How to Grow: Watermelons

Yes, you can grow watermelons (Citrullus lanantus) in our climate and they’re worth the effort. I’ve grown the small round, ice-box types and kids and adults love to crack them open, munch on the sweet juicy flesh, and have seed splitting contests.

Watermelon growing in a field

While watermelons are mostly, water, they do contains vitamins such as A, B, and C and high amounts of the cancer-fighting anti-oxidant lycopene. Varieties are either oval or round with pink, yellow, orange or red flesh and seeded or seedless.

When to Plant

Watermelons like the heat, so wait until 2 weeks after your last frost date (May or June), to plant seeds and seedlings.

Where to Plant

Watermelon plants need full sun to fruit. They also vine or “run”, like pumpkins and winter squash, so give them room to ramble. I like to grow watermelons on the edge of the garden and let the fruits vine into the lawn. I just mow around them and it reduces the amount of lawn mowing and gives me more space in my garden to plant other vegetables. Plant flowers near by to attract bees to pollinate the flowers.

How to Plant

Amend the soil well with compost before planting. Get watermelons off to a good start by planting them on raised beds covered in black or dark green plastic. The raised beds warm up and dry out faster in spring allowing you to plant sooner. The plastic laid on the bed two weeks before planting, preheats the soil. Poke holes in the plastic every 12 inches and plant three seeds or one seedling per hole. Thin the seeds to the strongest one per hole after they germinate.

Care and Maintenance

Watermelons need consistent water and fertility to produce fruits. Add at least 1 inch of water a week — more during hot, dry weather. If you aren’t using plastic mulch, hand weed around plants. Add a small handful of an organic fertilizer, such as 5-5-5 around each plant at transplant time, when the vines start to run, and at first flowering. Towards fall, as the nights dip into the 50Fs, help the existing fruits ripen by cutting off the tips of the vines, new flowers, and any young fruit. This will send more energy into the existing fruits. Place the existing watermelons on a piece of wood or pail to keep the fruits off the ground where diseases and critters might attack.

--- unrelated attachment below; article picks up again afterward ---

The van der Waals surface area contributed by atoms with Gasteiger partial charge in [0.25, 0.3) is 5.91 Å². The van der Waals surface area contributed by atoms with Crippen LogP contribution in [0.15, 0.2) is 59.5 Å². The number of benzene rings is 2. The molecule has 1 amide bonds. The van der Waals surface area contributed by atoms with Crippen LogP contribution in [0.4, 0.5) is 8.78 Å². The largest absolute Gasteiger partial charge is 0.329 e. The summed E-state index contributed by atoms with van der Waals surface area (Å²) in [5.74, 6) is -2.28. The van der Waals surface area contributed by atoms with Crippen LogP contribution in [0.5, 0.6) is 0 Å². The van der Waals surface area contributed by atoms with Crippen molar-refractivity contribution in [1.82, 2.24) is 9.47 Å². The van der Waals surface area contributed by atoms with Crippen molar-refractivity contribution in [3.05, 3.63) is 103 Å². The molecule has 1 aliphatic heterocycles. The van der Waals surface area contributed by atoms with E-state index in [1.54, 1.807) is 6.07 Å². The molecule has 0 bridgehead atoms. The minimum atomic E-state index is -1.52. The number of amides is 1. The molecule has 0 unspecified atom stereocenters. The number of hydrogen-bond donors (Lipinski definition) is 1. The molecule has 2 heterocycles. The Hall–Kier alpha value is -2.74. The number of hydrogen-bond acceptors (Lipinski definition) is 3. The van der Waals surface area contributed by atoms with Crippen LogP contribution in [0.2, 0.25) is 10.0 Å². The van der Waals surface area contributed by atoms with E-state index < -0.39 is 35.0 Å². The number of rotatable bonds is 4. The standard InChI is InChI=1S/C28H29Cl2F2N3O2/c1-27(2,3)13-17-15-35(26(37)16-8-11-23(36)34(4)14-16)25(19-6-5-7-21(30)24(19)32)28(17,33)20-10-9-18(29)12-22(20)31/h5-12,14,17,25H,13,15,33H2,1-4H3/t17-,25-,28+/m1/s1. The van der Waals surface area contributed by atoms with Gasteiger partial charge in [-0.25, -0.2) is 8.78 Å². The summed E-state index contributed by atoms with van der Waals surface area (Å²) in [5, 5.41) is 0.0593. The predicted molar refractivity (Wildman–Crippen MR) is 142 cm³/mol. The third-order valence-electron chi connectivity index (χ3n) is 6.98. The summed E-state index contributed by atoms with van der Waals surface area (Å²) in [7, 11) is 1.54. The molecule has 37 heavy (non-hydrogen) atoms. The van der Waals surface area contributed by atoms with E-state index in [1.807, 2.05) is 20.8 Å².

Watermelons are attacked by the same pests that love melons. See the melons section for tips on controlling these pests and diseases.


Knowing when to harvest watermelons can be tricky. If you pick them too early, they won’t continue to ripen off the vine. If you wait too late, the flesh becomes mealy textured. Some of the techniques to know when to pick require some experience. Do a little trial and error and make notes on what works.

Check the curly tendril (curly cue) on the stem closest to the ripening watermelon. When it turns brown, the watermelon is ripe. Check the underside of the watermelon. When the spot where it sits on the ground turns from white to yellow, the fruit is ripe. Finally, this one takes some practice, thump the watermelon with your thumb. It’s ripe when you hear a dull thump sound versus a tinny sound.

Additional Information

In general, the icebox-shaped watermelon varieties are better for our climate because most mature faster than the oblong-shaped ones. Icebox types average 4 to 8 pounds per fruit, whereas oval-shaped varieties can grow to 25 pounds per fruit. ‘Sugar Baby’ is a tried-and-true icebox type with sweet red flesh. ‘Baby Doll Hybrid’ is an icebox type with yellow flesh. ‘New Orchid Hybrid’ is an orange fleshed icebox type. ‘Moon and Stars’ is a unique oval, red fleshed heirloom with dark green skin and yellow markings that resemble a moon with stars.

Text excepted from the Northeast Vegetable and Fruit Gardening book.

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